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Stanford researchers work to create collision-free drone airspace

With the increased prevalence of commercial drones, researchers at Stanford University are working with NASA to develop a drone traffic-management system in which drones will have a greater awareness of their surroundings and will communicate with other drones in order to avoid collisions.

Stanford Intelligent Systems Laboratory is one of the over 130 labs working with NASA to manage drone traffic through an unmanned aerial system traffic management system, or UTM. This system will be able to manage a large number of drone operations without individual human control operators. With Amazon generating 130,000 drone deliveries per normal shopping day, an automated system without human contact is essential.

“You’re not going to hire another 30,000 people just to handle the traffic from drones,” said Hao Yi Ong, a grad student working in the lab, to the Stanford News Service. “It’s just not feasible.”

Also included is automated conflict avoidance, where drones will alert other drones when a collision is possible and will make necessary changes to avoid it.

“UTM is meant to fulfill a lot of the functions of air traffic control, but it will be in the cloud and largely automated,” said Mykel Kochenderfer, an assistant professor of aeronautics and astronautics and director of the lab, to Technologyreview.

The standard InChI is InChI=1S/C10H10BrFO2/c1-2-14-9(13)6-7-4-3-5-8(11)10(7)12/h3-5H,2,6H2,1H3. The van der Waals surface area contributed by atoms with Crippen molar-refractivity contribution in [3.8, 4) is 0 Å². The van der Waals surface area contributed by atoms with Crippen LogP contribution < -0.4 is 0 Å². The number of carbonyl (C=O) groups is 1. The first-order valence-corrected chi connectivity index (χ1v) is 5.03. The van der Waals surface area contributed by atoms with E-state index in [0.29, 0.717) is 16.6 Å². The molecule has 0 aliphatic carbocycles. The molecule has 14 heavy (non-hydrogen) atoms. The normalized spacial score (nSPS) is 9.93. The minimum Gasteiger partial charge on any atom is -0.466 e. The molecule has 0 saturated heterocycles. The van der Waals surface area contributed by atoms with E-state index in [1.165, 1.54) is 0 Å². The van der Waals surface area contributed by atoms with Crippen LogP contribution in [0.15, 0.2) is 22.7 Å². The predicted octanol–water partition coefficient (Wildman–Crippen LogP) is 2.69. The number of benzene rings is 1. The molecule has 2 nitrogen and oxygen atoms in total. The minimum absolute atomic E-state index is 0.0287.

Kochenderfer and Ong recently co-published a paper detailing an algorithm that would reduce drone collisions. The lab ran more than a million conflict simulations and determined the drones’ response times and how often a collision would occur. Drones were able to make the quickest decisions when paired with the closest other drone. Once more drones entered the simulation, response decreased, but the system was still able to reroute a drone within 50 milliseconds.

Kochenderfer and his researchers have only tested their work in simulations and still recognize that there is still much work to be done, such as how to account for breakdowns in communication, deliberately disruptive drones and sudden weather anomalies. NASA will be rolling out the UTM solution in a series of four builds with the first one being released last August, and Kochenderfer expects that their technology will be implemented in the final UTM build, estimated for completion in 2019.

“It’s gratifying to work on a problem that people are coming together and knocking heads and figuring out the best solution, even though there actually isn’t a single profitable flight yet,” Ong said.

“This is one of the most exciting areas of aerospace right now — the use of drones,” Kochenderfer said. “Many of the applications they enable can lead to new economic models, but the potential for saving lives and improving efficiency, I think that’s really quite interesting.”

 

Contact Jeremy Quach at jquach ‘at’ stanford.edu.

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